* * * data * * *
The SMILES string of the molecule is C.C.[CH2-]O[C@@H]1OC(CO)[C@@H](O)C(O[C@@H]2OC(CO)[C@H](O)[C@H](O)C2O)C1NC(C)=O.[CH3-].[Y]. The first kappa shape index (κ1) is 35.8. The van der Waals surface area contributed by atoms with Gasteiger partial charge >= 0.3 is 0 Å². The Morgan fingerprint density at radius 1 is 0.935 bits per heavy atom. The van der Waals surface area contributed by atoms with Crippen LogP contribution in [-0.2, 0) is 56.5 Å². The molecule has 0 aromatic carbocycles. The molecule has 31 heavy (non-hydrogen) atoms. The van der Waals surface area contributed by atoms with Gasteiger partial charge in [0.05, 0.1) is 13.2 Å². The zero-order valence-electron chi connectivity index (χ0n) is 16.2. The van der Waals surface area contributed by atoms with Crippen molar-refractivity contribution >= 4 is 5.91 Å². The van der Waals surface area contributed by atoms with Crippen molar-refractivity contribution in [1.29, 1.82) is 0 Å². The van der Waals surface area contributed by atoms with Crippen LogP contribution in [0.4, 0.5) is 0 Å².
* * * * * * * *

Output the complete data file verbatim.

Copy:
The SMILES string of the molecule is C.C.[CH2-]O[C@@H]1OC(CO)[C@@H](O)C(O[C@@H]2OC(CO)[C@H](O)[C@H](O)C2O)C1NC(C)=O.[CH3-].[Y]. The first kappa shape index (κ1) is 35.8. The van der Waals surface area contributed by atoms with Gasteiger partial charge >= 0.3 is 0 Å². The Morgan fingerprint density at radius 1 is 0.935 bits per heavy atom. The van der Waals surface area contributed by atoms with Crippen LogP contribution in [-0.2, 0) is 56.5 Å². The molecule has 0 aromatic carbocycles. The molecule has 31 heavy (non-hydrogen) atoms. The van der Waals surface area contributed by atoms with Gasteiger partial charge in [0.05, 0.1) is 13.2 Å². The zero-order valence-electron chi connectivity index (χ0n) is 16.2. The van der Waals surface area contributed by atoms with Crippen molar-refractivity contribution >= 4 is 5.91 Å². The van der Waals surface area contributed by atoms with Crippen molar-refractivity contribution in [1.29, 1.82) is 0 Å². The van der Waals surface area contributed by atoms with Crippen LogP contribution in [0.4, 0.5) is 0 Å².